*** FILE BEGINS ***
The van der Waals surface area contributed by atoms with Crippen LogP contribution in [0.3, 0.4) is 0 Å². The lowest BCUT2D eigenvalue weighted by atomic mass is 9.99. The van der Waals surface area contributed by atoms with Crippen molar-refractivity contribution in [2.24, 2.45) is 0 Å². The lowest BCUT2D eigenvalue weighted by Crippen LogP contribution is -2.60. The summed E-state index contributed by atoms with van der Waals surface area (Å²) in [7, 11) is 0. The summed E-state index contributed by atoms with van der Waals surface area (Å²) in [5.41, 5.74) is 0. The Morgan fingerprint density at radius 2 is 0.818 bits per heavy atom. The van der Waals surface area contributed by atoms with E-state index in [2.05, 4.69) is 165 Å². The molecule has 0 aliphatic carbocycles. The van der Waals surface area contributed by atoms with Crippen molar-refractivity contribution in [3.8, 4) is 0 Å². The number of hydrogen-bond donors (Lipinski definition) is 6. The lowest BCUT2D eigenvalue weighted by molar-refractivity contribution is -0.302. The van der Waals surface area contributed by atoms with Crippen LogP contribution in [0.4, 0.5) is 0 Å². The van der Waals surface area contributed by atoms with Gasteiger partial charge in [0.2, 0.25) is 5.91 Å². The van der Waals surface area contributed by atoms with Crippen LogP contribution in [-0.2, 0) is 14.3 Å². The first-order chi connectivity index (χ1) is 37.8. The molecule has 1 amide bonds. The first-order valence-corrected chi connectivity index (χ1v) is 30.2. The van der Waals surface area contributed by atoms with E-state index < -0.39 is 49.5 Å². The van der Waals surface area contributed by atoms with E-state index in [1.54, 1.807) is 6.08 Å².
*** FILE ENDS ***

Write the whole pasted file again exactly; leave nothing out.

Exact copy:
The van der Waals surface area contributed by atoms with Crippen LogP contribution in [0.3, 0.4) is 0 Å². The lowest BCUT2D eigenvalue weighted by atomic mass is 9.99. The van der Waals surface area contributed by atoms with Crippen molar-refractivity contribution in [2.24, 2.45) is 0 Å². The lowest BCUT2D eigenvalue weighted by Crippen LogP contribution is -2.60. The summed E-state index contributed by atoms with van der Waals surface area (Å²) in [7, 11) is 0. The summed E-state index contributed by atoms with van der Waals surface area (Å²) in [5.41, 5.74) is 0. The Morgan fingerprint density at radius 2 is 0.818 bits per heavy atom. The van der Waals surface area contributed by atoms with E-state index in [2.05, 4.69) is 165 Å². The molecule has 0 aliphatic carbocycles. The van der Waals surface area contributed by atoms with Crippen molar-refractivity contribution in [3.8, 4) is 0 Å². The number of hydrogen-bond donors (Lipinski definition) is 6. The lowest BCUT2D eigenvalue weighted by molar-refractivity contribution is -0.302. The van der Waals surface area contributed by atoms with Crippen LogP contribution in [0.4, 0.5) is 0 Å². The van der Waals surface area contributed by atoms with Gasteiger partial charge in [0.2, 0.25) is 5.91 Å². The van der Waals surface area contributed by atoms with Crippen LogP contribution in [-0.2, 0) is 14.3 Å². The first-order chi connectivity index (χ1) is 37.8. The molecule has 1 amide bonds. The first-order valence-corrected chi connectivity index (χ1v) is 30.2. The van der Waals surface area contributed by atoms with E-state index < -0.39 is 49.5 Å². The van der Waals surface area contributed by atoms with E-state index in [1.54, 1.807) is 6.08 Å².